College Connect: Financial Planning: Save Now or Pay Later

Posted By Crystal Beasley

By Killian Wyatt

Never before have people had to make so many financial decisions on their own. Most college students aren’t prepared for these choices, but they can take steps now to secure a solid financial future.

“Financial planning is not just for old people,” said Duncan Williams, an assistant clinical professor who teaches financial planning at the University of Georgia. The increasing complexity of financial decision making makes it necessary for students to think ahead, he said.

For instance, the burden of choosing health insurance and retirement plans is now falling on individuals. “It used to be that your entire family was covered under one basic plan” through your employer, said Williams. Retirees would receive pensions “where [they] get a paycheck until [they] die.” This is no longer the case.

With healthcare costs and longevity increasing, many employers are leaving these choices up to individual employees. This is bad news, said Williams. “Financial literacy rates are extremely low,” so “people are not prepared to make good financial decisions for themselves,” he said.

Williams said college students should take a basic financial literacy class and save money early in their careers. “Every time you get a raise early on in your career, save half of your raise,” he said. People who don’t prepare for these income shifts watch their lifestyles expand without thinking about it. “All of a sudden they ask, ‘Where did the money go?’”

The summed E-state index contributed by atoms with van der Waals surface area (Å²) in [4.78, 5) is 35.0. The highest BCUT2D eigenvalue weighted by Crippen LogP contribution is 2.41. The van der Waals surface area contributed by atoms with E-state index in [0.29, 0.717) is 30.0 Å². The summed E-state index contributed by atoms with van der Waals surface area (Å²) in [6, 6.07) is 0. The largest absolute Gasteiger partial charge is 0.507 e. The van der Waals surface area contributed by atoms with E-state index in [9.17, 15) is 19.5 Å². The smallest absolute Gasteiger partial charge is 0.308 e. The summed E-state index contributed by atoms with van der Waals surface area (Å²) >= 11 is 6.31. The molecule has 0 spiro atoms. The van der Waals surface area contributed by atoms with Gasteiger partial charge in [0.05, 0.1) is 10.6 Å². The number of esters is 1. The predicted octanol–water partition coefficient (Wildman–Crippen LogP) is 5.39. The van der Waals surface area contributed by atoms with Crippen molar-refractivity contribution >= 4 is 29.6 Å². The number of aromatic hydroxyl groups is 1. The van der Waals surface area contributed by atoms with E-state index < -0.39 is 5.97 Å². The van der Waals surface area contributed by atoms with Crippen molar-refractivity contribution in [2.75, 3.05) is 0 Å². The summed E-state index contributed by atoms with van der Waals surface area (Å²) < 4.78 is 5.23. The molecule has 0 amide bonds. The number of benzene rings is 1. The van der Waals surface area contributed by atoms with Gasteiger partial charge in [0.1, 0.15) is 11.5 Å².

Maria Berdon, a junior financial planning major at UGA, is a long way from retiring, but she has already begun planning her financial future.

Last semester, Berdon had to keep a budget in a spreadsheet for a class assignment. After tracking her expenses for months, Berdon discovered an uncomfortable truth: “I spent too much money,” she said. Even as she tracked her budget, Berdon found herself splurging on online goods. “It’s easy. Boom. You buy it and two days later it’s there.”

Though she sometimes gave into impulses, the financial planning student admitted that the spreadsheet was a serious disincentive to spending money. Every impulse buy “has got to go on that spread sheet,” she said.

Berdon still keeps up with the spreadsheet. “That’s a good starting point, just knowing where your money goes,” she said. “I’ve kept track of it and now it’s more manageable.”

Killian Wyatt is a student at the Grady College of Journalism and Mass Communication at the University of Georgia

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